I miss the mountains, I thought with a sigh. I also missed the rivers winding between deep gullies and the sharp rocks rising up out of the earth. Outside my window was just more of the same. The only times it wasn’t a green sameness was when it was a red sameness. Sorghum, I’d been told when I’d asked about the strange crop.
My eyes closed for what felt like a moment, but I woke to find my hand and face covered in drool. I was about to wipe it off when I heard the soft, too soft, rumble of my grandfather’s voice. Either I was too tired still to translate what he’d said, or they were having a whispered conversation.
“No, no. She’s still passed out, the poor dear.”
I had to keep from snorting as Grandma Maran incorrectly assumed, I was still asleep. As much as I hated the flakey bits of drool on my face and colder, thicker patches of the stuff on my chin, I kept still and focused on keeping my breathing regular and my eyes shut. A shuffling sound from the front seat told me she was either looking at me or had turned back around. I twitched a finger, like I did when mom checked in on me and I needed to trick her into thinking I was asleep and not reading in bed again.
I was rewarded with another rustle from the front seat. Then grandma spoke again. “Yup, she’s still twitching in her sleep.”
“Shouldn’t be much longer,” Grandpa Soren informed her. “This could have been handled better,” his tone deepened with malcontent.
What could have been handled better? I wondered. I wanted to ask, but then I remembered I was still pretending to be asleep. Besides, they’d been soooo helpful when I’d asked questions before. Thanks to that, I had little trouble staying quiet.
“I know, I know. Our boy just wasn’t the same after he came back from that place. If he’d only finished the course, I’m certain he would have been a better mannered child.”
Where the heck had they sent dad? And when he was a kid? My thoughts did a quick 180. Where the heck were they sending me? Suddenly the idea of bailing by jumping from the car didn’t seem like such a bad idea. My thoughts raced as I tried figuring out my options. I had my phone. I could call for help. No. I had my phone, until it died. I’d been such a fool to waste its precious battery on games!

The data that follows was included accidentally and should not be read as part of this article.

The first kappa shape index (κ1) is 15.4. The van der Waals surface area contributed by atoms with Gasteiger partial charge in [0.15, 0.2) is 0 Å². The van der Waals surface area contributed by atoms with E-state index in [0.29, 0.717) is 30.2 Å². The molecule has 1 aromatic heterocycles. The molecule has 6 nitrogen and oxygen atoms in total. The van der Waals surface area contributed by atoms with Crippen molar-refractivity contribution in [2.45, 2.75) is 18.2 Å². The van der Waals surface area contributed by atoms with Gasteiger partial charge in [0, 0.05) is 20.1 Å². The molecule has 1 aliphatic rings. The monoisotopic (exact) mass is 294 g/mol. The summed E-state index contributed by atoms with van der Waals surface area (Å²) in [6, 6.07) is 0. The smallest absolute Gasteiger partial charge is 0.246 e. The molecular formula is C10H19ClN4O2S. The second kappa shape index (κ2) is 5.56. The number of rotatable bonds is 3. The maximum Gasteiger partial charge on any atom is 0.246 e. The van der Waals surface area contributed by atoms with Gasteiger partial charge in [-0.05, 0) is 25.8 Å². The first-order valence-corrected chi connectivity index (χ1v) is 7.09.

“Yes. But then the place had been shut down,” Grandpa grumbled. “This one has much better reviews.”
“For sure! And such a lovely setting, judging by the brochure. Oh, I’m so excited! Kimberly’s going to be such a lovely young lady. There’s no way Daniel could be upset with that.”
What did she mean that I was going to be such a lovely young lady? Were they taking me out to the middle of nowhere for some stupid makeover? I wanted to open my eyes to see if we were in a town or something, but I heard more shuffling from grandma’s seat.
“Oh!” Grandma said excitedly. “Should I wake her?”
Before she could do anything, the car jolted upward as we either hit an animal or went over a speedbump at an obnoxious speed. My head struck the window and I cried out in pain. Then I promptly bit my tongue as the rear tires went over the obstacle and I was jostled around again. I promptly opened my eyes to glare at my grandparents as I tasted blood in my mouth. This was not the way to treat a grandchild!
“Oh, good,” Grandpa said. “You’re awake. We’ve arrived at the…resort.”
“What was that?” I asked, mostly to buy myself some time as I looked around at my surroundings. Behind us was indeed a speedbump, so that at least answered that question.
“Dear, slow down. There are signs...”
I looked forward in time to see a street sign warning to slow down or risk injury due to a steep drop into a valley. Grandpa looked like he was about to argue when Grandma screamed at him to slow down. Her hysteria had the desired effect, and he slowed the vehicle to a crawl.
Above us was a much larger sign that stretched across the road. On it was written: Perfection Oasis.
Photo by James Wheeler